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A Fond Farewell
Long-time Association Staffer Says
When I first joined the CFIDS
Associationís staff in 1993, it all seemed so simple. Proof of the viral cause
was near, making it certain that a diagnostic test, effective treatment and
rock-solid credibility werenít far off.
A decade later, we know itís not simple at all. With every new
insight into CFIDS, we realize that there wonít
be any easy answers. The disease is complex and affects nearly every body
system. The CFIDS community is complicated,
too. People we heralded as heroes 10 years ago have faded into distant memory.
Those we rallied against have contributed to improved scientific and social
In the 10 years that Iíve worked for the Association, Iíve
learned over and again that you never know what might happen. For example, no
one would have predicted that a critical research breakthrough would come from a
group of pediatric cardiologists studying unexplained illness. Yet, the finding
that orthostatic intolerance is very common in
CFIDS patients opened new avenues of research,
yielded credibility with the press and created additional treatment options in
the doctorís office.
Who could have guessed that a CDC researcher once considered
Enemy #1 by the CFIDS community would have
risked his career to blow the whistle on the agencyís misuse of
CFIDS research funds? And who knew that he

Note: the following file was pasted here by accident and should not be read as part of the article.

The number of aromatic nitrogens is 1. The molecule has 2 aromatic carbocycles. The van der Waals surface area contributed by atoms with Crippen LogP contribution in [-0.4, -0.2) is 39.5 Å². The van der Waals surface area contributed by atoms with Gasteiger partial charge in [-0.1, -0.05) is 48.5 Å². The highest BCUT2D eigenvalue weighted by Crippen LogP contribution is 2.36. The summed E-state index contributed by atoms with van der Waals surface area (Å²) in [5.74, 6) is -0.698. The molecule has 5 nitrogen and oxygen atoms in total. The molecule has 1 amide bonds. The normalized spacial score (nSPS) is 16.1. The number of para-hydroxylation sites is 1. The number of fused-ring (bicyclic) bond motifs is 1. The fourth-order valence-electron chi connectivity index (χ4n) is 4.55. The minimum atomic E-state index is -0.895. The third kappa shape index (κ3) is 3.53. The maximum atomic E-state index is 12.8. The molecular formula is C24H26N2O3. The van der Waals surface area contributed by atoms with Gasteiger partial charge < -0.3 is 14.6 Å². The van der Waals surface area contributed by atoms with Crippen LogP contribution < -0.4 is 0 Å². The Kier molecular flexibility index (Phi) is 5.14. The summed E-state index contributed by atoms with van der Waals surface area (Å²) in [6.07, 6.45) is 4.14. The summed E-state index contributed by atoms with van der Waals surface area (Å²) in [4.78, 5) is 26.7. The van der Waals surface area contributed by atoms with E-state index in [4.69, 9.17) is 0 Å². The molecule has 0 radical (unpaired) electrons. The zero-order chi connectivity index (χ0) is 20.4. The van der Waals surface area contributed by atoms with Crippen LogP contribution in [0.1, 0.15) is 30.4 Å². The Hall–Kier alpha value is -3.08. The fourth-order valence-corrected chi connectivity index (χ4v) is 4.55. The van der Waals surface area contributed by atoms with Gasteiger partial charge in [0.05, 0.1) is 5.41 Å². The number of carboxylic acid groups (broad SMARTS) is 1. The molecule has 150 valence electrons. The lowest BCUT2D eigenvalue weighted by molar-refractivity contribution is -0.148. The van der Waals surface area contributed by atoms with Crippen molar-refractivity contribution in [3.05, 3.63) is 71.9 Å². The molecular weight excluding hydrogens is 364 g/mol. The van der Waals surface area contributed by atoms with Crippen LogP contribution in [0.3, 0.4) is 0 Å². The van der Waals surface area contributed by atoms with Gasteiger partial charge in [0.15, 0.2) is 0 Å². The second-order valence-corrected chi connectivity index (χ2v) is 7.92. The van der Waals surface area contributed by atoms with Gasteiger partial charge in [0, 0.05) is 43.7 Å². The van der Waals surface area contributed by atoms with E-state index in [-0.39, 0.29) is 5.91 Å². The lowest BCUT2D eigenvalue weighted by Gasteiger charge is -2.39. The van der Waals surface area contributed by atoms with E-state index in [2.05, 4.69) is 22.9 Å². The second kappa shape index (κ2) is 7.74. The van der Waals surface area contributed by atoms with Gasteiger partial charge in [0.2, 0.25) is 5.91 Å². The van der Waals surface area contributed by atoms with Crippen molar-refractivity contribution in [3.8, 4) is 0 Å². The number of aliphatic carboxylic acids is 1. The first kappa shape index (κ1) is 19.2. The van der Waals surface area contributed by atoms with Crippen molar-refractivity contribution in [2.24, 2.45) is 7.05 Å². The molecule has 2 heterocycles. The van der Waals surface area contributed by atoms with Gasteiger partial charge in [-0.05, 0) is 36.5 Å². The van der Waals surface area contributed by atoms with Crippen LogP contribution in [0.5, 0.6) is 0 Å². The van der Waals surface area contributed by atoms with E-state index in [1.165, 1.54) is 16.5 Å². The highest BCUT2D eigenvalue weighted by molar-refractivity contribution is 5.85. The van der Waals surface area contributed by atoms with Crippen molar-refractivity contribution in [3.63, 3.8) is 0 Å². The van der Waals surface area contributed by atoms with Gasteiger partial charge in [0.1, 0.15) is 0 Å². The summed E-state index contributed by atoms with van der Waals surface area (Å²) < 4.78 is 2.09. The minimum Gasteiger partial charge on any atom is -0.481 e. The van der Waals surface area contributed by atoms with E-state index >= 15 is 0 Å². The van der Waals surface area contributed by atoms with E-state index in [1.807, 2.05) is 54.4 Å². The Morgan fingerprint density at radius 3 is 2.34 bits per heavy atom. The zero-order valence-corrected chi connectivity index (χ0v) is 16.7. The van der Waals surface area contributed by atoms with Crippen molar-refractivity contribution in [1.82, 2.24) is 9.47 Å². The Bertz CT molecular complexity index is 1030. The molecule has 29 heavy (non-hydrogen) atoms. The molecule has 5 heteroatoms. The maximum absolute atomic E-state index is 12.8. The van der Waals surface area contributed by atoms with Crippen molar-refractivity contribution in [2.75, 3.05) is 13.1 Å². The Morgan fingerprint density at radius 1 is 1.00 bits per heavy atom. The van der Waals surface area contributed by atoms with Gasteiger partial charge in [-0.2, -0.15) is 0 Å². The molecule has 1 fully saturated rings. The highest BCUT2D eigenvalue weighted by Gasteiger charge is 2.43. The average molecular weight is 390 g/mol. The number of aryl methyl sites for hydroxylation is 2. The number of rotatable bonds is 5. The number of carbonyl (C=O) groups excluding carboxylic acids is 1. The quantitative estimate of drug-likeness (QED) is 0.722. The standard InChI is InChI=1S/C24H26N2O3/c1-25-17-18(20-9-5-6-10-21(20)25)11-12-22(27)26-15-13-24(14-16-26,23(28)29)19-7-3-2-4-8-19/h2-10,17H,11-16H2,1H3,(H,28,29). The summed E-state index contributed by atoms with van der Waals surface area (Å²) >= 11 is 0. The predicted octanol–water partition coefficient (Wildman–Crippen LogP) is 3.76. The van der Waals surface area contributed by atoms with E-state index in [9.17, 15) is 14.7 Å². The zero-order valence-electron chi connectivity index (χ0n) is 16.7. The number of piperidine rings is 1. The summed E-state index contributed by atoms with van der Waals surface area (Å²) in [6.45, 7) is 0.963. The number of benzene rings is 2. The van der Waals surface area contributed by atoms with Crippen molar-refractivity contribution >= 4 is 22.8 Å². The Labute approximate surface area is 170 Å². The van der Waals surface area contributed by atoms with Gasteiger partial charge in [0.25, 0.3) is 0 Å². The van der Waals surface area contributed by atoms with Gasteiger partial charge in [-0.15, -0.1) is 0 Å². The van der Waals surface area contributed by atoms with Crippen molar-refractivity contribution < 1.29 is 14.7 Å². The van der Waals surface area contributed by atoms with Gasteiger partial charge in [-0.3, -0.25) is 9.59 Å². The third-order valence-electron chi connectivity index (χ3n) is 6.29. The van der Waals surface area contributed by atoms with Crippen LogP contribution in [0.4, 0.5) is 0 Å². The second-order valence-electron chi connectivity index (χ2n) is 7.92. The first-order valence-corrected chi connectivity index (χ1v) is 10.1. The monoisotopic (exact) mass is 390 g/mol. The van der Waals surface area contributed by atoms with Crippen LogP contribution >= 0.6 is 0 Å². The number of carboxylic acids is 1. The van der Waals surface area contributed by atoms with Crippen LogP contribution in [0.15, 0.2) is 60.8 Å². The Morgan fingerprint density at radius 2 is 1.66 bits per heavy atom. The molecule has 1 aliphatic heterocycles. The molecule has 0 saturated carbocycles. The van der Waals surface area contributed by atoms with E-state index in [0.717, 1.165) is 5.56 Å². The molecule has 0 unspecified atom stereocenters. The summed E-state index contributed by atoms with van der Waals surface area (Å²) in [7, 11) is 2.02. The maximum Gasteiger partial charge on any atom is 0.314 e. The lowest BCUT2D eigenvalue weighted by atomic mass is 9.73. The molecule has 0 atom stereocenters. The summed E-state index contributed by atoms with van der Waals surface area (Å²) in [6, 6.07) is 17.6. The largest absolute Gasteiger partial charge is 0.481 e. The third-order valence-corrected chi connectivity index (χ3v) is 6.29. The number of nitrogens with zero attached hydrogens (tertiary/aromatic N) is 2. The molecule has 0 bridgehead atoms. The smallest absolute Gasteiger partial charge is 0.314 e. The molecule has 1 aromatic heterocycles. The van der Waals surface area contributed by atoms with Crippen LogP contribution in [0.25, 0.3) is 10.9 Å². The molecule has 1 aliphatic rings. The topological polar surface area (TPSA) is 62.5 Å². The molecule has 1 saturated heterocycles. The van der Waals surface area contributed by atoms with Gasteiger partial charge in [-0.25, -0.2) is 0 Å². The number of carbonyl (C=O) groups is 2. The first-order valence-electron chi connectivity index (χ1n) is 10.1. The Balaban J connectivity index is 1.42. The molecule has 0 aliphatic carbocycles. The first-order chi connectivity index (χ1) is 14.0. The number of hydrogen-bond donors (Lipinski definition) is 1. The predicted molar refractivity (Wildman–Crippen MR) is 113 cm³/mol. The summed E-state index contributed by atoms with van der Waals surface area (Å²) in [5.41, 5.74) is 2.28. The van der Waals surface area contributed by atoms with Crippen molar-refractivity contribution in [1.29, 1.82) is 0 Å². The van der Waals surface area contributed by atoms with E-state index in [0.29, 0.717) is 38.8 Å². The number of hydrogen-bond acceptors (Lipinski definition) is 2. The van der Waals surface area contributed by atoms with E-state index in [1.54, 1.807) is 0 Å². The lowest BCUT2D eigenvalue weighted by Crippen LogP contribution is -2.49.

would use restored funds to develop one of the worldís most comprehensive and
promising CFIDS research programs?
Although I didnít foresee these surprising events, I have
witnessed the dramatic impact CFIDS has on
patients, their family members and friends, clinicians, researchers, employers
and the worldís economy. I have seen many ways for us to work toward our shared
goal: to conquer CFIDS, because its effects are
But Iíve been discouraged when people exhaust precious time
and energy attacking others, rather than working at solutions. With the
increased use of the Internet, the infighting that goes on becomes more public,
raising suspicion and doubt about advocatesí claims that
CFIDS patients are sane and committed to better
health. This behavior impedes progress.
Still, I am inspired by the thousands of volunteers who lead
support groups, attend Lobby Day, write letters to local media, raise funds,
educate doctors and perform acts of courage every day. I admire the researchers
who endure ridicule from their peers, labor under impossible expectations and
stretch poverty-level funding to piece together the puzzle that is
CFIDS. And I revere fellow staff members who
fight incredible odds with tenacity, compassion and integrity.
Iím humbled to have contributed to progress made over the last
decade. I leave my position at The CFIDS
Association knowing that the experiences and the people ó and my commitment to
conquering this devastating illness ó will stay with me always.
resigns her position as Research & Public
Policy Manager at the end of this month. She joined the staff in April 1993 as
Chronicle Editor and worked with nearly every one of the Associationís programs
during her tenure. Vicki is pursuing freelance opportunities and looks forward
to spending more time with her family.